ALL

40.3

              AML/ MDS

55.6

              Other

6.9

Disease status

 

              CR1

34.7

              CR2

33.3

              CR≤3

5.6

              Refractory

26.4

ALL, acute lymphoblastic leukemia; AML, acute myeloid leukemia; CR, complete response; MDS, myelodysplastic syndrome.
*Adapted from Naik.1

Table 2. Donor characteristics in NCT01807611*

Characteristic, % (unless otherwise stated)

Donors (n = 72)

Median age (range), years

37 (18−52)

Relationship

 

              Mother

41.7

              Father

48.6

              Sibling/other

8.3

Degree of HLA MM

 

              2/8 loci

1.4

              3/8 loci

23.6

              4/8 loci

75.0

NK alloreactive

 

              Yes

86.1

              No

13.9

HLA, human leukocyte antigen; MM, mismatch; NK, natural killer.
*Adapted from Naik.1

Results of the CD45RA+ depletion protocol

This method of T-cell depletion resulted in

  • neutrophil engraftment in 11 days (range, 913 days);
  • and platelet engraftment in 17 days (range 10−85 days)

Graft failure occurred in one patient but was rescued by retransplantation.

In total, 36% of patients experienced aGvHD symptoms, with 29% being classified as Grade III−IV. Of the patients that had aGvHD, 73% had gut symptoms, 54% had skin signs, and 12% showed liver symptoms.

With a median follow-up of 3.1 years (range, 0.04−8.0 years), event-free survival (EFS) was 62%. The 3-year EFS was similar for patients with acute lymphoblastic leukemia or AML/MDS. While disease status at transplant was significantly associated with EFS (p ≤ 0.0001), 3-year EFS depending on measurable residual disease status at transplant was not found to be significantly associated (p = 0.87; Table 3).

During this study, 25 patients died; 60% of these deaths were the result of progressive or relapsed disease. Non-relapse mortality occurred in ten patients, half of which had refractory disease at the time of transplant, while the other half were in complete response at transplant.

Table 3. GvHD and survival outcomes in NCT01807611*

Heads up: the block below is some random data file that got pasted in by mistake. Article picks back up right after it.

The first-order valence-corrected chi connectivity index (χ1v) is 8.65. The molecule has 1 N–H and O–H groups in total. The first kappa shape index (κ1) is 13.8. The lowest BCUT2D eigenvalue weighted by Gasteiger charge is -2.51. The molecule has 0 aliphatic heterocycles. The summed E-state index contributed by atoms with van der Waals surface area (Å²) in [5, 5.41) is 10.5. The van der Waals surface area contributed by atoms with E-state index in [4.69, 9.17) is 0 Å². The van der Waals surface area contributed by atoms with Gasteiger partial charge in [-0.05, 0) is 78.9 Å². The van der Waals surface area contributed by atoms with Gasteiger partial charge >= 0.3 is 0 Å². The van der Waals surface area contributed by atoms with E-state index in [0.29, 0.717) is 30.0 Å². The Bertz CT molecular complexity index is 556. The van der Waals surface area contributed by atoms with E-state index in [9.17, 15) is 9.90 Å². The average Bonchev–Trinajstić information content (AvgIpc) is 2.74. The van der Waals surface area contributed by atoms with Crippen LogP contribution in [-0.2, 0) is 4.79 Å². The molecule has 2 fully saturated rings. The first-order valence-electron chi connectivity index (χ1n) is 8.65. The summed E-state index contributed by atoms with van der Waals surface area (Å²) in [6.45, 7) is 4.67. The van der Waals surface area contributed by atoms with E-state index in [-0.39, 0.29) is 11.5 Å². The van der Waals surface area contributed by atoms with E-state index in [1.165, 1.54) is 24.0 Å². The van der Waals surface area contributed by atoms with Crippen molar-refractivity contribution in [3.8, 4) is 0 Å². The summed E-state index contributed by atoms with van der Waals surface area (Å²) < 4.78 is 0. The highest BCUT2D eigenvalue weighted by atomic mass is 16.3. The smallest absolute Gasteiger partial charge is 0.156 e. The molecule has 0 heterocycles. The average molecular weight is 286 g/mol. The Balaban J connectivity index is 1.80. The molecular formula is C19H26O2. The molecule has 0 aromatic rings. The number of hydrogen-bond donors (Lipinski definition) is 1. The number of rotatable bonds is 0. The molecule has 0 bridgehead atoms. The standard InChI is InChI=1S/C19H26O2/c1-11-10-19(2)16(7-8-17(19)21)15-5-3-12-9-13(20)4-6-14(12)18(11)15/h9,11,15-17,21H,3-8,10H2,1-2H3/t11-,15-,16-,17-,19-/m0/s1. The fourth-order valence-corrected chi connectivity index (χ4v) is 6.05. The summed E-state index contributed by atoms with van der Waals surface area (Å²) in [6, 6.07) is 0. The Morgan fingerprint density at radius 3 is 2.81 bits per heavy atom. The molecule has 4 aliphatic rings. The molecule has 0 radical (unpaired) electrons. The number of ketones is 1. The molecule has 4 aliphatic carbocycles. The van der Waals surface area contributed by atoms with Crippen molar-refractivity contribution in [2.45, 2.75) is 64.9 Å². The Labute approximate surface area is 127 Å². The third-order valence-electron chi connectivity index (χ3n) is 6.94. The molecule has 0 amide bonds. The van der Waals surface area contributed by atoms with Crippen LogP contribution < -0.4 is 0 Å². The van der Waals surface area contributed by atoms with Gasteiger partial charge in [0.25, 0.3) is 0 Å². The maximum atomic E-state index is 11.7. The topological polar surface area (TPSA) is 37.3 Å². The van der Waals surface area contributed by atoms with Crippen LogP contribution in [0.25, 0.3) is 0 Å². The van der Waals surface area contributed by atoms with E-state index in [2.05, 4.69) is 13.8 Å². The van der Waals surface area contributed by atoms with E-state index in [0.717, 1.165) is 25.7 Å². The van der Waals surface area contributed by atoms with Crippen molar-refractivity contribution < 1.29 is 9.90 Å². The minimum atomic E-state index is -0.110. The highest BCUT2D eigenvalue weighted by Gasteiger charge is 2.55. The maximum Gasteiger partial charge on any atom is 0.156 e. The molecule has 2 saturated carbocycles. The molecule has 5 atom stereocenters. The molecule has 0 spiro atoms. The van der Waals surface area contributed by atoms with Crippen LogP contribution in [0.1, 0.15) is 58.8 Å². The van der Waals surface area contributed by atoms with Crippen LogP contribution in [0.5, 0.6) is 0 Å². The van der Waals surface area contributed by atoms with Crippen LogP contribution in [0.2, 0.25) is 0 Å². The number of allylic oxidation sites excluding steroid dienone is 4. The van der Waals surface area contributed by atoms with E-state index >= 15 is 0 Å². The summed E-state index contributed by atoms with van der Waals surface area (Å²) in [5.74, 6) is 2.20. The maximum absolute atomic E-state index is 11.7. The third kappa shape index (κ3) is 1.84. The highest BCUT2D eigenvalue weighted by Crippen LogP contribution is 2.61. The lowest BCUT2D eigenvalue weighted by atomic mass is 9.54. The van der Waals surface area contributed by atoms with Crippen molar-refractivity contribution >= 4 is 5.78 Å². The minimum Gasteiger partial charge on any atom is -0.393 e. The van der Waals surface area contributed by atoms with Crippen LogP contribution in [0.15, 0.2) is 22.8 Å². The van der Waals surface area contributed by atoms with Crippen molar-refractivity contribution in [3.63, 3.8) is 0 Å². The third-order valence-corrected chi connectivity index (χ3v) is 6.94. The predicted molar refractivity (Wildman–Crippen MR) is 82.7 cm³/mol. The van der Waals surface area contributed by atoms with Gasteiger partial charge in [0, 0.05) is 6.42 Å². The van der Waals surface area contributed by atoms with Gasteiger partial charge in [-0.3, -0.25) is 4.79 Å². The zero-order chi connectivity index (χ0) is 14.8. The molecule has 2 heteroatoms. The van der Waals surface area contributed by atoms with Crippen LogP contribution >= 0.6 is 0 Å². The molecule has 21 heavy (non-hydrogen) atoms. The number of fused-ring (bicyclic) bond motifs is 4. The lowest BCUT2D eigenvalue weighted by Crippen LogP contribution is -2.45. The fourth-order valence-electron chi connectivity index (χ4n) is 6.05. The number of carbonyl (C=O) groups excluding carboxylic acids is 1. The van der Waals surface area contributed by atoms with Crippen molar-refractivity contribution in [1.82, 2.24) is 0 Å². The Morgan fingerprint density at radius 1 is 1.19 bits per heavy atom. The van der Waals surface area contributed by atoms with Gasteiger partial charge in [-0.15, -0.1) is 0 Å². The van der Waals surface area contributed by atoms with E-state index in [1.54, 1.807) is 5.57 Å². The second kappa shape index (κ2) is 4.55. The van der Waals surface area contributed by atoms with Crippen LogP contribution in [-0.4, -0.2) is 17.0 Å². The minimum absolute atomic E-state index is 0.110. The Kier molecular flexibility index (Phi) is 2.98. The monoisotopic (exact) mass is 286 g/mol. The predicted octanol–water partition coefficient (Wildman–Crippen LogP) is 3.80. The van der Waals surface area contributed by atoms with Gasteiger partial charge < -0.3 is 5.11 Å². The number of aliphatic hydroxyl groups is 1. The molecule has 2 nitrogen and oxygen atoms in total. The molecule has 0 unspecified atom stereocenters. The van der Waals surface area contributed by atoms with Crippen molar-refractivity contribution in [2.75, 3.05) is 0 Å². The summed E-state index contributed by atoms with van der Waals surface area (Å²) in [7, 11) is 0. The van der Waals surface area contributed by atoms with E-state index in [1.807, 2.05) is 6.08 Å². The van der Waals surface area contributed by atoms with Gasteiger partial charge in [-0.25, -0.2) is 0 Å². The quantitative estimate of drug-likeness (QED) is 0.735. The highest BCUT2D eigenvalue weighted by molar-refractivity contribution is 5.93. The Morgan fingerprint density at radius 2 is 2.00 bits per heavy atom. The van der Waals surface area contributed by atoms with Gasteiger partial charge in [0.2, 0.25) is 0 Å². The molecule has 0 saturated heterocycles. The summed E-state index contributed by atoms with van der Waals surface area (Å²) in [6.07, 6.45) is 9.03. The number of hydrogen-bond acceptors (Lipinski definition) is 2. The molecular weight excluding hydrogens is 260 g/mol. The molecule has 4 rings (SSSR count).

Outcome

%

GvHD

 

              CI acute GvHD

36

              Grades IIIIV GvHD

29

              3-year CI of chronic GvHD

24

Survival outcomes

 

              OS

69

              EFS

62

              3-year EFS for patients with ALL

62

              3-year EFS for patients with AML/MDS

59

Disease status at transplant

 

              CR1

88

              CR2

71

              Refractory

21

3-year EFS based on MRD status at transplant

 

              MRD negative

78

              MRD positive

76

              N/A

83

Relapse and NRM

 

              3-year CI relapse

26.5

              3-year CI of NRM

11.5

ALL, acute lymphoblastic leukemia; AML, acute myeloid leukemia; CI, cumulative incidence; CR, complete response; EFS, event-free survival; GvHD, graft-versus-host disease; MDS, myelodysplastic syndrome; MRD, measurable residual disease; N/A, not available; NRM, non-relapse mortality; OS, overall survival.
*Adapted from Naik.1

TCRαβ+/CD19+ depletion

Another T-cell depletion strategy was discussed at the 63rd ASH Annual Meeting & Exposition by Joseph Oved2 in pediatric patients with nonmalignant hematologic diseases. This strategy works on the principle that TCRαβ+/CD19+ T cells, which are thought to mediate GvHD, are depleted. CD34+ cells, which are necessary for engraftment, and TCRγδ+ T cells, which combat infection along with NK cells, are retained.3